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Psalm 2

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Psalm 2 is relevant and sheds light on our world in the twenty-first century.  Why do nations conspire against other nations?  Why do leaders often turn their backs on God?  These are the questions that the Holy Spirit addresses through the pen of King David.  Let us begin by reading the passage:

"Why do the nations conspire and the peoples plot in vain?  The kings of the earth rise up and the rulers band together against the Lord and against his anointed, saying, “Let us break their chains and throw off their shackles.” The One enthroned in heaven laughs; the Lord scoffs at them.  He rebukes them in his anger and terrifies them in his wrath, saying, “I have installed my kingon Zion, my holy mountain.”  I will proclaim the Lord’s decree: He said to me, “You are my son;  today I have become your father. Ask me, and I will make the nations your inheritance, the ends of the earth your possession.  You will break them with a rod of iron; you will dash them to pieces like pottery.”Therefore, you kings, be wise; be warned, you rulers of the earth. Serve theLord with fear and celebrate his rule with trembling. Kiss his son, or he will be angry and your way will lead to your destruction, for his wrath can flare up in a moment.  Blessed are all who take refuge in him."

It only takes a brief look at a globe or map of the world to see that the nation of Israel is surrounded by countries that conspire against them and seek there destruction.  In spite of tiny Israel holding less than one percent of the land in the middle east, neighboring countries demand that she give up major portions of the promised land those seeking her destruction.  Yet it seems that God laughts at the foes of Israel today just as King David noted three millennia ago. 

The leaders of all nations ought to consider the exhortations of this chapter.  Be wise - serve the Lord with fear and celebrate His rule.  "Blessed are all who take refuge in Him."  It is my prayer that all nations heed this advice, both in own governance and in their treatment of Israel.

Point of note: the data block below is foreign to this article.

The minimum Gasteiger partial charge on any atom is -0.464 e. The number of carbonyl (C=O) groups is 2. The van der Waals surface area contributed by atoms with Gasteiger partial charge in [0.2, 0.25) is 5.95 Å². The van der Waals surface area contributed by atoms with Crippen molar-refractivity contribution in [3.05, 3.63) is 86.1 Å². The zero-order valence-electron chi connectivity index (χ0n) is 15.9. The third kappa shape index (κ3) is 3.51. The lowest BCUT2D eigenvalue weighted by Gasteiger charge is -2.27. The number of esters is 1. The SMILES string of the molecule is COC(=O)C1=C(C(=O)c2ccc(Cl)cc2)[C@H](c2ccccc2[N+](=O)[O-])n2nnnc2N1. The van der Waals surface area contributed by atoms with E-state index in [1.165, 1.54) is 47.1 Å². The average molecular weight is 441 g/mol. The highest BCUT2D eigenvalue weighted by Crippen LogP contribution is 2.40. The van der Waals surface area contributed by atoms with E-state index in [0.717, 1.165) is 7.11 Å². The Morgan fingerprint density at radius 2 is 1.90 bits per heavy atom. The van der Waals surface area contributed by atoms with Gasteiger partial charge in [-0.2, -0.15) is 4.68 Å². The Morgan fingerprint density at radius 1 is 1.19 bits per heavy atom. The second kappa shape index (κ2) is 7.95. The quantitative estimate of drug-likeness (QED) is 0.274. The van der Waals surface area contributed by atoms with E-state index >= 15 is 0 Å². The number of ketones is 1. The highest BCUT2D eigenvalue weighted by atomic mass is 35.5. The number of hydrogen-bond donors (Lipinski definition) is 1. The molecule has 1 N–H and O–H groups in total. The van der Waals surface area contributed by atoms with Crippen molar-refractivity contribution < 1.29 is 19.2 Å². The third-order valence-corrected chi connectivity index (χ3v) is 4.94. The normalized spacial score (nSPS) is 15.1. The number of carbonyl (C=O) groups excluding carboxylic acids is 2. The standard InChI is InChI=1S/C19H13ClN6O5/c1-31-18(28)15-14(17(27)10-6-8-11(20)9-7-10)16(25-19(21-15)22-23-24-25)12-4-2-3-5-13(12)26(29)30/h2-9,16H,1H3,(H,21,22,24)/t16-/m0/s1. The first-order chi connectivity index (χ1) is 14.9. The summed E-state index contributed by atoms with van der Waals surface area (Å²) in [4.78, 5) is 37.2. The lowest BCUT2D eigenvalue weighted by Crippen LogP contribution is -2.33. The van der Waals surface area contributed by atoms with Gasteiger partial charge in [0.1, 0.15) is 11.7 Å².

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Psalm 1

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During the winter of 2017 we are going to review selected chapters from the book of Psalm.  It is fitting that we consider Psalm 1 on January 1;  while it is a short passage it is rich with theological truth.  Let us begin by reading the chapter: 

"Blessed is the one who does not walk in step with the wicked or stand in the way that sinners take or sit in the company of mockers,but whose delight is in the law of the Lord, and who meditates on his law day and night.  3 That person is like a tree planted by streams of water, which yields its fruit in season and whose leaf does not wither—whatever they do prospers.  4 Not so the wicked!  They are like chaff that the wind blows away.  5 Therefore the wicked will not stand in the judgment, nor sinners in the assembly of the righteous.   6 For the Lord watches over the way of the righteous, but the way of the wicked leads to destruction."

There are many passages in Scripture that encourage us to carefully consider our friends and associates (ie. do not be unequally yoked).  Verse one indicates that we are blessed when we refrain from close association with the wicked, or even with those who mock God.  This precludes that the behavior of a Christ Follower ought to differ substantially from those who would mock God.  An example of this difference is referenced in verse two:  we are to delight in the law of the Lord and to mediate on His word.  It it good to develop the habit of daily Bible reading and I can think of no better time to begin than the first day of a new year.  There are many Bible reading plans available - some can be found on the NAC website.  If you are new to Bible reading, I would encourage you to begin with one of the four Gospels (Matthew, Mark, Luke, or John).  Begin with only a chapter or two per day.  By the time you have finished that book, your habit will be well established and you can continue with the book of Acts.  At that point, alternating between the Old and New Testaments is a good plan. 

David declares God's purpose in exhorting us to read Scripture in verse three.  The person who regularly reads and mediates on the Bible is like a tree planted by streams of water...  While a tree needs sun and air in addition to water, most plants find water to be the most lacking need.  A tree growing along a river always has plenty of water and grows both quickly and strongly.  The tree anology is made clear to us in the final phrase of verse three:  "whatever they do prospers."  The person who mediates on the Word will yield much fruit (not necessarilly monitary prosperity). 

"Not so the wicked," continues David in verse five.  Rather than yield much fruit, the wicked will be like chaff that blows away in the wind.  The wicked may seem to do well for a time, but in the end (and in the most important components of life) they will not yield lasting fruit.  The legacy they leave will soon be forgotten.  Therefore, concludes David, the wicked will not sit in the seat of a judge, they will be judged.  The sinners and mockers will not sit among the chosen of God.   Just as the Lord watches over the righteous, He will judge and condemn the evil and the evil doer. 

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